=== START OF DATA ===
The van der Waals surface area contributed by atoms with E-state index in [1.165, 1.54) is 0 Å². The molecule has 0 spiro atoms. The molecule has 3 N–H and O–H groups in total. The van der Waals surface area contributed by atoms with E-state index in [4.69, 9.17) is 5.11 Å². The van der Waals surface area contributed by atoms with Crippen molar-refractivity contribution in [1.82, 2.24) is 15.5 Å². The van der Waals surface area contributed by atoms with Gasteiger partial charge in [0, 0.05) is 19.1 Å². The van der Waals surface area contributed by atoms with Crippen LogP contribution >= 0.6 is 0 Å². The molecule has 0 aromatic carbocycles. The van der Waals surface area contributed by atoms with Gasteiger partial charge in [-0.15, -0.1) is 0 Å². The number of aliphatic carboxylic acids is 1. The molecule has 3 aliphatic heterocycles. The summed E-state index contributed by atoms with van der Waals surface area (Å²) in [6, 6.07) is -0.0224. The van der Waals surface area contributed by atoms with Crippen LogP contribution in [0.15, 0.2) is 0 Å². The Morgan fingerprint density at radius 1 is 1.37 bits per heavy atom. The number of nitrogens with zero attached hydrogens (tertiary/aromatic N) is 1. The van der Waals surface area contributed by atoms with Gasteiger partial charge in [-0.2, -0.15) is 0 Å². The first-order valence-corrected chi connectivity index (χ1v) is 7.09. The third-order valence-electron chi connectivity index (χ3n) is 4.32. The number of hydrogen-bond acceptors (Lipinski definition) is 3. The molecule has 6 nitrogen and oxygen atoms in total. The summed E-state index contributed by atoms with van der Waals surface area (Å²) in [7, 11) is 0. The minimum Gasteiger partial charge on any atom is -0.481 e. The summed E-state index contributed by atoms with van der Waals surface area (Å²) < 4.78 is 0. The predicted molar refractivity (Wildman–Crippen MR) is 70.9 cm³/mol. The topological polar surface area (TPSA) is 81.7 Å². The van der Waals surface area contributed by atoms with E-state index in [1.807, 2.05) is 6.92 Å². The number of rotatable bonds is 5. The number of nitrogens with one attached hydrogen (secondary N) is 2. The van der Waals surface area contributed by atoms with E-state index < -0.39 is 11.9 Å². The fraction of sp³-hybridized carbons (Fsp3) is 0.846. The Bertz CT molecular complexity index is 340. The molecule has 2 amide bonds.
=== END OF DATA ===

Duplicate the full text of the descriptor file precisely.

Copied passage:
The van der Waals surface area contributed by atoms with E-state index in [1.165, 1.54) is 0 Å². The molecule has 0 spiro atoms. The molecule has 3 N–H and O–H groups in total. The van der Waals surface area contributed by atoms with E-state index in [4.69, 9.17) is 5.11 Å². The van der Waals surface area contributed by atoms with Crippen molar-refractivity contribution in [1.82, 2.24) is 15.5 Å². The van der Waals surface area contributed by atoms with Gasteiger partial charge in [0, 0.05) is 19.1 Å². The van der Waals surface area contributed by atoms with Crippen LogP contribution >= 0.6 is 0 Å². The molecule has 0 aromatic carbocycles. The van der Waals surface area contributed by atoms with Gasteiger partial charge in [-0.15, -0.1) is 0 Å². The number of aliphatic carboxylic acids is 1. The molecule has 3 aliphatic heterocycles. The summed E-state index contributed by atoms with van der Waals surface area (Å²) in [6, 6.07) is -0.0224. The van der Waals surface area contributed by atoms with Crippen LogP contribution in [0.15, 0.2) is 0 Å². The Morgan fingerprint density at radius 1 is 1.37 bits per heavy atom. The number of nitrogens with zero attached hydrogens (tertiary/aromatic N) is 1. The van der Waals surface area contributed by atoms with Gasteiger partial charge in [-0.2, -0.15) is 0 Å². The first-order valence-corrected chi connectivity index (χ1v) is 7.09. The third-order valence-electron chi connectivity index (χ3n) is 4.32. The number of hydrogen-bond acceptors (Lipinski definition) is 3. The molecule has 6 nitrogen and oxygen atoms in total. The summed E-state index contributed by atoms with van der Waals surface area (Å²) in [7, 11) is 0. The minimum Gasteiger partial charge on any atom is -0.481 e. The summed E-state index contributed by atoms with van der Waals surface area (Å²) < 4.78 is 0. The predicted molar refractivity (Wildman–Crippen MR) is 70.9 cm³/mol. The topological polar surface area (TPSA) is 81.7 Å². The van der Waals surface area contributed by atoms with E-state index in [1.807, 2.05) is 6.92 Å². The number of rotatable bonds is 5. The number of nitrogens with one attached hydrogen (secondary N) is 2. The van der Waals surface area contributed by atoms with E-state index < -0.39 is 11.9 Å². The fraction of sp³-hybridized carbons (Fsp3) is 0.846. The Bertz CT molecular complexity index is 340. The molecule has 2 amide bonds.